# Describe the relationship between rotation of earth and day night

### What Causes Day and Night? - Universe Today

Understand the rotation of the Earth in relation to the Sun. Use the idea of the Earth's rotation to understand day and night and the apparent be part of a larger set of activities that is used to explain the tilt of the rotation axis and the seasons. The change between day and night is caused by the rotation of the Earth on its axis. If the Earth did not rotate as it does, the day/night cycle. Namely, what causes the cycle of day and night, and why don't all Earth's axial tilt and its relation to the rotation axis and plane of orbit as.

The changing lengths of days and nights depends on where you are on Earth and the time of year.

Also, daylight hours are affected by the tilt of the Earth's axis and its path around the sun. Length of a Rotation A solar day, 24 hours, is the time it takes for the Earth to rotate exactly once so that the sun appears at the same place in the sky the next day.

## How does the rotation of the Earth cause day and night?

However, the Earth is also moving around the sun, and this movement makes measuring the day somewhat complicated. The actual time of one Earth rotation is a little shorter — about 23 hours and 56 minutes. Astronomers discovered this by observing the time it took for a star to appear in the same place in the sky the following day, and they called this a sidereal day. Longer and Shorter Days Although a solar day is 24 hours, not every day has 12 hours of daylight and 12 hours of night.

### Movements of the Sun, Moon & Earth | Sciencing

Daytime is shorter in winter than in summer. As the Earth moves around the sun during a year, the northern half of the Earth is tilted towards the sun in the summer, making daytime longer than night.

In winter, this reverses; the earth tilts away from the sun and nighttime becomes longer. In the spring and fall, the tilt is neither toward or away from the sun but somewhere between, so day and night are more the same at these times of the year.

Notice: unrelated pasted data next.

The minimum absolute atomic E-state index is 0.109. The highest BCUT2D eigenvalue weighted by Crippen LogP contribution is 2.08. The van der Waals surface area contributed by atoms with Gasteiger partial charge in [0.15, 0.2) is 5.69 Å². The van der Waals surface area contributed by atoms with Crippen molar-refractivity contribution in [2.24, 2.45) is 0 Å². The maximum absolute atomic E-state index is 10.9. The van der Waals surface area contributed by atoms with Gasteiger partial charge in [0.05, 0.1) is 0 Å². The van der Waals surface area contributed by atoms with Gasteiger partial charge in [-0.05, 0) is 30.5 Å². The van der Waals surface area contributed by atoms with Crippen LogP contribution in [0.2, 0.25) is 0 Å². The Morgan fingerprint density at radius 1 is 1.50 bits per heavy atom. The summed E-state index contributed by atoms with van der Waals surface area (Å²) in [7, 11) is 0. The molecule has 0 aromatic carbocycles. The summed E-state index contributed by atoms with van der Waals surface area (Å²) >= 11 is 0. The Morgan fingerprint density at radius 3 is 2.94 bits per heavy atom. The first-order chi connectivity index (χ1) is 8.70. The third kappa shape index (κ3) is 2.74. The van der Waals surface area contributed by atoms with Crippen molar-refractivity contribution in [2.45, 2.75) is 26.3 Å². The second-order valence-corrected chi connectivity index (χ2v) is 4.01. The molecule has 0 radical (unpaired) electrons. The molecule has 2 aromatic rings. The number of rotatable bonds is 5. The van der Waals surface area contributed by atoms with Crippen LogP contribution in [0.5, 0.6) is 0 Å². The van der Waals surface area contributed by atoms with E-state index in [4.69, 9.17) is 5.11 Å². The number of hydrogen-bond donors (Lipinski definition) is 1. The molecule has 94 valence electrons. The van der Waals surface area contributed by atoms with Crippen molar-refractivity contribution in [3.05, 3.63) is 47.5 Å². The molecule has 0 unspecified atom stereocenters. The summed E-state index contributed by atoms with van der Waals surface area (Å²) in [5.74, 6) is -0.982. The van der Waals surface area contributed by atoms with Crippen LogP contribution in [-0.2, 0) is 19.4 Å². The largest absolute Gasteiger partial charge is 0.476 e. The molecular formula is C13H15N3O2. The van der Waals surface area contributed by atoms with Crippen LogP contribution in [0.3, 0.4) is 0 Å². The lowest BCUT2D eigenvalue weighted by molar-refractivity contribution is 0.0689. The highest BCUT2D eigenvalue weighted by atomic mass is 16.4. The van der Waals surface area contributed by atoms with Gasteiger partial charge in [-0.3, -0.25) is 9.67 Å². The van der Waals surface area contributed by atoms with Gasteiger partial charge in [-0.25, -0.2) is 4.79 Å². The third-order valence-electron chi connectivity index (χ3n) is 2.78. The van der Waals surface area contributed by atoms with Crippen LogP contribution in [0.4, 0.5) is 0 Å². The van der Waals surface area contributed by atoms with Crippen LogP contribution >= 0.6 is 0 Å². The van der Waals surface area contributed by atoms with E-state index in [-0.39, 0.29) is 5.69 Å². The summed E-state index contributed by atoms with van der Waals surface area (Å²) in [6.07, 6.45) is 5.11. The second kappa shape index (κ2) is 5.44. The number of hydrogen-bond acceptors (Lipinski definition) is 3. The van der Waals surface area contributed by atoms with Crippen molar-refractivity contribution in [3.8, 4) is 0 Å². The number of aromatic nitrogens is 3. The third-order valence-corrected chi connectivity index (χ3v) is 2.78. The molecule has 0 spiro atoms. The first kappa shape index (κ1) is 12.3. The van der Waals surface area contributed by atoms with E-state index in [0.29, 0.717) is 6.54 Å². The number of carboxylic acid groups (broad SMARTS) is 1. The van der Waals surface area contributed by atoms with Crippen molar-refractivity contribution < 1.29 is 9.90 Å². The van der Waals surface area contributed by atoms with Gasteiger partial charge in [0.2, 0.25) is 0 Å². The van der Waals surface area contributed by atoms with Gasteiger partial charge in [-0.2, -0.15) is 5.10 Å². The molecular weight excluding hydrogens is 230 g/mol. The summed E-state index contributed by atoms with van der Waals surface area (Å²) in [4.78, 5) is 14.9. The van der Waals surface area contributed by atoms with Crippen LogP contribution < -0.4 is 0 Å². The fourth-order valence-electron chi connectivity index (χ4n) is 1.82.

They observe the world from their own place on a very small region of the Earth.

They often find it difficult to comprehend distances in the order of their own country and consequently larger distances like those involved with the solar system are often unimaginable for them. In addition, students observe motion from their own point of reference.

In order to understand the motion of the sun and Earth they must imagine a different point of reference. This can make ideas in this area very challenging for students to grasp. Nussbaum The views held by students about the shape of the Earth are varied and often unique to the individual.

## Day and night

Even though students can often articulate that the Earth is a sphere, upon further investigation they often believe in fact that the Earth is how they perceive it, flat. Some children view the Earth as round or circular as opposed to spherical see diagram 1 below.

Another common view is of the Earth as flat and that it and the air form a sphere see diagram 2 below. Students can often represent the Earth as a sphere or circle on the plane of the paper but they still perceive the person on the top of the sphere as the upright person see diagram 3 below. Contrasting student and scientific views Diagram 1: The view is that the Earth is a circular disc floating in the atmosphere. The view that the air and Earth form equal hemispheres and the observer is located centrally.

Nussbaum Students hold a range of views which they use to explain day and night: NussbaumSkamp These views are also evident in and related to the focus idea Forces without contact.

Scientific view The Earth is one of several planets that orbit the sun, and the moon orbits the Earth. The Earth is essentially a sphere and the sun is a nearby star which is an unimaginably large ball of gas that radiates light and heat as products of nuclear reactions.

The Earth orbits the sun once every days and rotates about its axis once every 24 hours. Day and night are due to the Earth rotating on its axis, not its orbiting around the sun. Critical teaching ideas The Earth is a sphere and the sun is a star and produces light. The Earth and sun are part of the solar system, with the sun at its centre.